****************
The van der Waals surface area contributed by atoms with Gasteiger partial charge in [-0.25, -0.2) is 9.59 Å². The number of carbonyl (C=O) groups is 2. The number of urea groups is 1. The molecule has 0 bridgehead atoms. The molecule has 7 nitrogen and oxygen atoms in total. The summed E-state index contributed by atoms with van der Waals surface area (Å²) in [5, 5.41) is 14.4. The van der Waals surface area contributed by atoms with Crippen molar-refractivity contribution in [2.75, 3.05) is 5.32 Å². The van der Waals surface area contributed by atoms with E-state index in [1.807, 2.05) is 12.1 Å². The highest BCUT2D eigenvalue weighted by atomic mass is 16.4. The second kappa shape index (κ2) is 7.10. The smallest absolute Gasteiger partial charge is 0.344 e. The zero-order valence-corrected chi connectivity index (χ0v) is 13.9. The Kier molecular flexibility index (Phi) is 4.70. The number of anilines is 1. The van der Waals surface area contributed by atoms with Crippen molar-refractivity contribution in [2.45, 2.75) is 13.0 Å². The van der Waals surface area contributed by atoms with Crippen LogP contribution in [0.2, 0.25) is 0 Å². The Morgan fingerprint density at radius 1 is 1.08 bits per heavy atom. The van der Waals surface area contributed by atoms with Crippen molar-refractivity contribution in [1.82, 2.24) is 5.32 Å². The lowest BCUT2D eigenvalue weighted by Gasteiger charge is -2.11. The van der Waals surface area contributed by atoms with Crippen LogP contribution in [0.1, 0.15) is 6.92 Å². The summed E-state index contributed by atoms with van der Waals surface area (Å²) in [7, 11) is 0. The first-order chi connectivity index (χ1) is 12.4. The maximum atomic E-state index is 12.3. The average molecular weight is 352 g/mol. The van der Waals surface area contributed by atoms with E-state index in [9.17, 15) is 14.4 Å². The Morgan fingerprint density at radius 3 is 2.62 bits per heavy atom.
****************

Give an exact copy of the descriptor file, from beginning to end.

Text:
The van der Waals surface area contributed by atoms with Gasteiger partial charge in [-0.25, -0.2) is 9.59 Å². The number of carbonyl (C=O) groups is 2. The number of urea groups is 1. The molecule has 0 bridgehead atoms. The molecule has 7 nitrogen and oxygen atoms in total. The summed E-state index contributed by atoms with van der Waals surface area (Å²) in [5, 5.41) is 14.4. The van der Waals surface area contributed by atoms with Crippen molar-refractivity contribution in [2.75, 3.05) is 5.32 Å². The van der Waals surface area contributed by atoms with E-state index in [1.807, 2.05) is 12.1 Å². The highest BCUT2D eigenvalue weighted by atomic mass is 16.4. The second kappa shape index (κ2) is 7.10. The smallest absolute Gasteiger partial charge is 0.344 e. The zero-order valence-corrected chi connectivity index (χ0v) is 13.9. The Kier molecular flexibility index (Phi) is 4.70. The number of anilines is 1. The van der Waals surface area contributed by atoms with Crippen molar-refractivity contribution in [2.45, 2.75) is 13.0 Å². The van der Waals surface area contributed by atoms with Crippen LogP contribution in [0.2, 0.25) is 0 Å². The Morgan fingerprint density at radius 1 is 1.08 bits per heavy atom. The van der Waals surface area contributed by atoms with Crippen molar-refractivity contribution in [1.82, 2.24) is 5.32 Å². The lowest BCUT2D eigenvalue weighted by Gasteiger charge is -2.11. The van der Waals surface area contributed by atoms with Crippen LogP contribution in [0.1, 0.15) is 6.92 Å². The summed E-state index contributed by atoms with van der Waals surface area (Å²) in [7, 11) is 0. The first-order chi connectivity index (χ1) is 12.4. The maximum atomic E-state index is 12.3. The average molecular weight is 352 g/mol. The van der Waals surface area contributed by atoms with E-state index in [9.17, 15) is 14.4 Å². The Morgan fingerprint density at radius 3 is 2.62 bits per heavy atom.